Review: Franco Berardi-Precarious Rhapsody
When Franco “Bifo” Berardi invokes McLuhan in the introduction to Precarious Rhapsody, it gives a strong indication of what to expect in the coming pages. Not necessarily regarding his arguments and theories- Berardi is more clearly aligned with the Marxist school of thought than McLuhan’s technological determinism. But the associative, almost philosophical rhetoric can feel very familiar at times.
Berardi argues that history can be seen as “an infinite series of bifurcations”, as we are continually presented with different paths to take. However, we are not free to choose which path to take. Instead we are at the mercy of “concatenations: machines for the liberation of desires and mechanisms of control over the imaginary”. Starting in 1977 and drawing upon his own experiences as a young activist in Italy, Berardi attempts to show how to optimistic revolts against the capitalist institutions of the day were distorted into the semiocapitalism that dominates our lives presently. As labor is disconnected from actual physical conditions and moves into the realm of information, the relationship between labor and capital changes and time itself becomes commodified. The worker is no longer the unit which is bought and subjugated by capital; time itself is.
Berardi presents several more arguments in his book: about intellectual labor and its appropriation by capitalist institutions, about the disconnect between the amount of information generated within networks (cyberspace) and the human inadequacy of processing this information fast enough (cybertime), about the collapse of democracy under the influence of the capitalist free-market system. Some of his arguments are reasonable and interesting; others can be tenuous and veer into the metaphysical at times, like his connection between the semiocapitalist system and pathological disorders. However, the true problem with Berardi’s work is in the way the book is structured.
The first two chapters of Precarious Rhapsody contain the entirety of Berardi’s arguments. However, these chapters are written in a dense, labyrinthine manner that makes it nigh on impossible to ascertain just what it is that is being argued. Berardi introduces all his concepts at once without defining them, and forgets to explain just how this premise leads to that conclusion. Over the course of the book the same points are repeated over and over again, becoming more clearer as the tightly spun manifesto of the opening chapters unspools into more intelligible arguments and lines of reasoning. It is as if Berardi placed the summary of his thesis at the very beginning of the book and worked backwards from there.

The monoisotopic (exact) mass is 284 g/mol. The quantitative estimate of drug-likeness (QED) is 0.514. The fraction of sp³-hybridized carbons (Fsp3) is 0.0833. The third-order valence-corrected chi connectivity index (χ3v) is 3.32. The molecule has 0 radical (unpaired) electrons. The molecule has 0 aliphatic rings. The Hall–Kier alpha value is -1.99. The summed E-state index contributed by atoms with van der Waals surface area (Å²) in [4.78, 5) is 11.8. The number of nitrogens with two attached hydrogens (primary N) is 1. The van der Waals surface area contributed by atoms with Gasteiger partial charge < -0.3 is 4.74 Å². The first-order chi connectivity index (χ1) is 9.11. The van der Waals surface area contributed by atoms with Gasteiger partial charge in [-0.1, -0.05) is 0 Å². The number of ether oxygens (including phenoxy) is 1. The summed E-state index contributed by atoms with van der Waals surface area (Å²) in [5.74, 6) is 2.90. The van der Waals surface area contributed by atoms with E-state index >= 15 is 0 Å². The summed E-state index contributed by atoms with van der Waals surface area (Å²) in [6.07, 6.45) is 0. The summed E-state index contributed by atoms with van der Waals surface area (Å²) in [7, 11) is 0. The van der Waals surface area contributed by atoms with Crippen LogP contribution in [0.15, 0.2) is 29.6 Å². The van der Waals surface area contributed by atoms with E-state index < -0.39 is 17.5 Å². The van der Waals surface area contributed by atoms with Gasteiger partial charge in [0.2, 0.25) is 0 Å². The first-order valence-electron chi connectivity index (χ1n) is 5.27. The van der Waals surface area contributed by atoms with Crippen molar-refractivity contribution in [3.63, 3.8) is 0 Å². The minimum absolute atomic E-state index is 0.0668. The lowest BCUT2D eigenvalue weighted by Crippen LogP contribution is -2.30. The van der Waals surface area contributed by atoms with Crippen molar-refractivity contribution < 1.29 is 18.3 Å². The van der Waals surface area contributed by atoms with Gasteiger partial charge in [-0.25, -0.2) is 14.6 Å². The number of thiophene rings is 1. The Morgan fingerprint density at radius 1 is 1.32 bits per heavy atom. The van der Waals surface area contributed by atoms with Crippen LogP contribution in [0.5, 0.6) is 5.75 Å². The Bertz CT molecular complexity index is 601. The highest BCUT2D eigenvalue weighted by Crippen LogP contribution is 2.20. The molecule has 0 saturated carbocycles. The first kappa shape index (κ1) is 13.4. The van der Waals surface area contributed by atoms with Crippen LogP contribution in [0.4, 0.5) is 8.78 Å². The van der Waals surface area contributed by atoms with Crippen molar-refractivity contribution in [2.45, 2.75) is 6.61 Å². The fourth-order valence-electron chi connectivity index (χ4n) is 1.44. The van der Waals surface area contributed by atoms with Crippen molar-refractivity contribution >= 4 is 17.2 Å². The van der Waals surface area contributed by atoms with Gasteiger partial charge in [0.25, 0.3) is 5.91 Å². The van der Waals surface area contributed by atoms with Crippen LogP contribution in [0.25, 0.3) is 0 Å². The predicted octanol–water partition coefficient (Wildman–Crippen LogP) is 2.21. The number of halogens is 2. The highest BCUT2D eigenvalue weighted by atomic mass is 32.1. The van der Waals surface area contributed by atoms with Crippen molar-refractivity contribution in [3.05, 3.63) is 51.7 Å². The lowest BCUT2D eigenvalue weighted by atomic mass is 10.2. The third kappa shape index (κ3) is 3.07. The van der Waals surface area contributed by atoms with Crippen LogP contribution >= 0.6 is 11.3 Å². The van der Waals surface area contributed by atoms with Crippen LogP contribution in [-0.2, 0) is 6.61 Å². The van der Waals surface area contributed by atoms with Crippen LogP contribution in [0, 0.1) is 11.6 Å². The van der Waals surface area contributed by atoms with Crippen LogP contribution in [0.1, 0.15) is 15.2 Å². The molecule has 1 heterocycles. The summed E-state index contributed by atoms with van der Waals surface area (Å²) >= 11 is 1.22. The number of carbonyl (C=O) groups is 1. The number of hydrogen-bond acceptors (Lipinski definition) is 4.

Besides the obfuscating prose and circuitous way of presenting his arguments, the repeating pattern of the book leads to a great deal of redundancy. Some parts are repeated word for word from one chapter to the next, and deja vu sets in quite often. Part of this seems to owe to the fact that many of the chapters have appeared in various forms before being collected in this book. Whatever the case may be, Precarious Rhapsody would have benefitted a great deal from a bit of editing.
Another issue is the underlying current of nostalgia that is present throughout. It is no surprise that Berardi places the last moment of true, hopeful revolt against the capitalist domination of everyday life in his student years. The notion that everything used to be better in the past and kids these days just don’t understand nags around the corner of every page. When Berardi argues that the disconnect between cyberspace and cybertime leads to an empty lifestyle where people have lost the ability to love, to imagine, to enjoy life, it comes across as condescending. Moreover, he fails to provide any evidence for his claims. No case studies or statistics. The same is the case when he states that pathological disorders like depression spring from labor relations in semiocapitalism. These are interesting claims, but they are built solely on rhetoric.
If you have the patience to stick through to the end and decipher Berardi’s arguments, Precarious Rhapsody is a rewarding book to read. Not per se because it presents a workable theory to apply on the field of media studies- it might be better described as media philosophy. But in the end Berardi manages to present a unique and interesting view of the modern world and the role media play in it. It makes you think in new ways and about issues you might not have considered otherwise. And it contains at least one sentiment that anyone can agree with. Berardi places the “source of intelligence, of technology, of progress” in the simple statement:”I don’t want to go to work because I prefer to sleep”.